The Crusader Newspaper Group

Hear Great Migration story from award-winning musician and storyteller

Gary native Mausiki (Stacey) Scales, an award-winning musician, storyteller and historian, is the guest speaker for the Black History Month event, “African-Americans in Motion: The Great Migration.”

The event, which is open to the public, is 10 a.m., Saturday, Feb. 23, at First Baptist Church, 626 W. 21st Ave., Gary, Ind.

Scales, a professor at Georgia State University in Atlanta, is internationally recognized as a musician, historian, storyteller and folklorist. He has been honored with the Georgia Governor’s Award for the Arts and Humanities, and regularly performs at the Atlanta Jazz Festival with the group he founded, Common Ground Collective.

In his presentation, Scales will talk about the journey made by more than six million African-Americans after suffering through slavery, Jim Crow, lynchings and other discriminatory transgressions in the rural South. Many of them left the South by trains, buses and cars to seek a better life in the West, North and Midwest, including cities like Chicago and Gary.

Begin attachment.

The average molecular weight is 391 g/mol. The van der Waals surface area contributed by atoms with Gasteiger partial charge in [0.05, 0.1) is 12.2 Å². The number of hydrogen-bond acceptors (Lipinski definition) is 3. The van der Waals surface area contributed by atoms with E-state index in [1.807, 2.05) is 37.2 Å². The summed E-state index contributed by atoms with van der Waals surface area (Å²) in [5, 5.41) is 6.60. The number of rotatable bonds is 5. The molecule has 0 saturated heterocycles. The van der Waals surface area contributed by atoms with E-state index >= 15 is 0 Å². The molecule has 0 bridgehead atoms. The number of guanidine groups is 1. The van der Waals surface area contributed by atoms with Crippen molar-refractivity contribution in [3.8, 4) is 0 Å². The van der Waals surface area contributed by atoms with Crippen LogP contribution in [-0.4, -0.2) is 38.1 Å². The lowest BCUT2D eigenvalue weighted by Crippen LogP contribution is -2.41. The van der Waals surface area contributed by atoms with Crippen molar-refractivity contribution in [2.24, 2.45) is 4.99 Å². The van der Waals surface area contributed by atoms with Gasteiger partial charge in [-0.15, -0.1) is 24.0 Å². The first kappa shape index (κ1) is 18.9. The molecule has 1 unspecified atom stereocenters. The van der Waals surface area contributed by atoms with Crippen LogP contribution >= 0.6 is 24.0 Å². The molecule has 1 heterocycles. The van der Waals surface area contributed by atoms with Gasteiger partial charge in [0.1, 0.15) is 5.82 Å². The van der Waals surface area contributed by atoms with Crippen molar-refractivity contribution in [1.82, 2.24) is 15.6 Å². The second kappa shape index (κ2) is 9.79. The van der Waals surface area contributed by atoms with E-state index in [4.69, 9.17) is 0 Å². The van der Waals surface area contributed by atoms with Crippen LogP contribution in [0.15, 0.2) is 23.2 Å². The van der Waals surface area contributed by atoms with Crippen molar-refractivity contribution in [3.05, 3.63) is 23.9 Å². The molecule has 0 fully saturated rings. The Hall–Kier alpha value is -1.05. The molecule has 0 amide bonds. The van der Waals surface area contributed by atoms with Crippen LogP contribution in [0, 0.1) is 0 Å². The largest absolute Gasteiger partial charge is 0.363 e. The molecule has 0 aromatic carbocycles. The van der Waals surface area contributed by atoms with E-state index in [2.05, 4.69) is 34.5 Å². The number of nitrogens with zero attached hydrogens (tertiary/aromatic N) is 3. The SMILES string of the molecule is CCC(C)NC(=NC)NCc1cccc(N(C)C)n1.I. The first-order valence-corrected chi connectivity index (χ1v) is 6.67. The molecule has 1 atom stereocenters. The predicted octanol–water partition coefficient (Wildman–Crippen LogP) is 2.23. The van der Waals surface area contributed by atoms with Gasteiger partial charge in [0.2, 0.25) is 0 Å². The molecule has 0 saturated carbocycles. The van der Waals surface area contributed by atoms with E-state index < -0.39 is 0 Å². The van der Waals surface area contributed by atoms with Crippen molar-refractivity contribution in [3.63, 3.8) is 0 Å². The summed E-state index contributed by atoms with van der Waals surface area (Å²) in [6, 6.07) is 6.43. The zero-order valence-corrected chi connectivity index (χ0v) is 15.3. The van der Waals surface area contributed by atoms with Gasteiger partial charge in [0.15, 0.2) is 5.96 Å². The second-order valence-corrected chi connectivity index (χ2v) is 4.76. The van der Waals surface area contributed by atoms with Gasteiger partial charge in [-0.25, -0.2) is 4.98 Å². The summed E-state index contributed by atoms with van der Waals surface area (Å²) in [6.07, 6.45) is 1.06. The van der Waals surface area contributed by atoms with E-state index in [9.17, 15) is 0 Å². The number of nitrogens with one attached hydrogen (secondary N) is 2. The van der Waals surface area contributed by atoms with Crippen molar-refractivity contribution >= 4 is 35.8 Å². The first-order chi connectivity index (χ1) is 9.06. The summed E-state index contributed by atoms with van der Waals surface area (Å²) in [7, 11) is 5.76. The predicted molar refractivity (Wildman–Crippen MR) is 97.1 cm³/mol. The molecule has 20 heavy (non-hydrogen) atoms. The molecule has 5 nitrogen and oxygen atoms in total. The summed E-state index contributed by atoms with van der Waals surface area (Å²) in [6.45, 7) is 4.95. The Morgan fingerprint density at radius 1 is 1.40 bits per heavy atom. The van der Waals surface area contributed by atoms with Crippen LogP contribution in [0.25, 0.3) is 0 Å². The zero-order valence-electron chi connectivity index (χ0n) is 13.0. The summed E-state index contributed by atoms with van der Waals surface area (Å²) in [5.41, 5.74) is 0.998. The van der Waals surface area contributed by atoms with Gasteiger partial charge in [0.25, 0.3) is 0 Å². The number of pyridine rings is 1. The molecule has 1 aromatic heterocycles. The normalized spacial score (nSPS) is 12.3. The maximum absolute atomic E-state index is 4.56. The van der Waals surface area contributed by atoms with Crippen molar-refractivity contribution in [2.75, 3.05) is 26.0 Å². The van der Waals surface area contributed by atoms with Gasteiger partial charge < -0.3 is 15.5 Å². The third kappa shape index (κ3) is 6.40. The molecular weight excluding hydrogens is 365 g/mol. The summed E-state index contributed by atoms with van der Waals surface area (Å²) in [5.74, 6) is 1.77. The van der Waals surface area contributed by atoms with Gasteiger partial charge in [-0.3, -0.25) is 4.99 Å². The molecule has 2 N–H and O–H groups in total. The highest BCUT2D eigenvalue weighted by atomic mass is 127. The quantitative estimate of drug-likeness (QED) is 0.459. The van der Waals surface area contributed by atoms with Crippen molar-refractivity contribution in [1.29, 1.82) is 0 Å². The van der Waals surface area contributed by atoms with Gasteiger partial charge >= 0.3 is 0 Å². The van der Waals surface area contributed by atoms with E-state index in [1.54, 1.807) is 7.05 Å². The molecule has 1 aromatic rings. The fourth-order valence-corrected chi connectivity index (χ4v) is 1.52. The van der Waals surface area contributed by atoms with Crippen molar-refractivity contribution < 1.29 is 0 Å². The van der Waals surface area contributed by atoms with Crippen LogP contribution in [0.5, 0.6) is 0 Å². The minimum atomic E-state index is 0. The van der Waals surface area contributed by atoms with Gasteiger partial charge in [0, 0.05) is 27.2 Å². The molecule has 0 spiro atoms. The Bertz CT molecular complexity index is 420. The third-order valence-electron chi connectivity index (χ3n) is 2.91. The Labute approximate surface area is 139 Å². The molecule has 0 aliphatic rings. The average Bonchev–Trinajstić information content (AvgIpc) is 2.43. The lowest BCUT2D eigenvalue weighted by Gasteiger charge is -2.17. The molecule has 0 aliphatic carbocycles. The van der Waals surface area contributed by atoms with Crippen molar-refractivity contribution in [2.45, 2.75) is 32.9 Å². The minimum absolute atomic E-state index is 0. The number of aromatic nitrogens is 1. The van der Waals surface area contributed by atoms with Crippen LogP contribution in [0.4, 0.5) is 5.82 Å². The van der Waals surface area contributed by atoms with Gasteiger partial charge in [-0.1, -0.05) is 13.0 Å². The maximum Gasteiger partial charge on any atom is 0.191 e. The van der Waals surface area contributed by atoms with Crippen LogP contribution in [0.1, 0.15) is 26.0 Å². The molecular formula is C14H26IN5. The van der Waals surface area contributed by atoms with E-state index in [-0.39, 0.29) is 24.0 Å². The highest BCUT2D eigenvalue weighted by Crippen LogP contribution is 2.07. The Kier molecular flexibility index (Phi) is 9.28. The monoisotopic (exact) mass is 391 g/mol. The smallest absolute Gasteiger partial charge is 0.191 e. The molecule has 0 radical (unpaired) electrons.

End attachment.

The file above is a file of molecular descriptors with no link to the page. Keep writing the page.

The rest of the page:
FAMILY TRAVELING NORTH during the Great Migration. (Photo courtesy: International African American Museum)

Before the Great Migration, 90 percent of all African-Americans in the United States lived in the south. By the time that period was over in the 1970s, 47 percent were living in the North and West.

Scales offers music’s role in the survival of Blacks. Jazz, blues, gospel and spirituals — the music that eventually gave birth to soul and hip hop — helped them make it through those difficult times, Scales said.

“It’s important to remember those stories because it’s so relevant to what we continue to experience today,” he said. “We can’t forget the stories of our ancestors and how they survived to get us to where we are today.

Recent News

Scroll to Top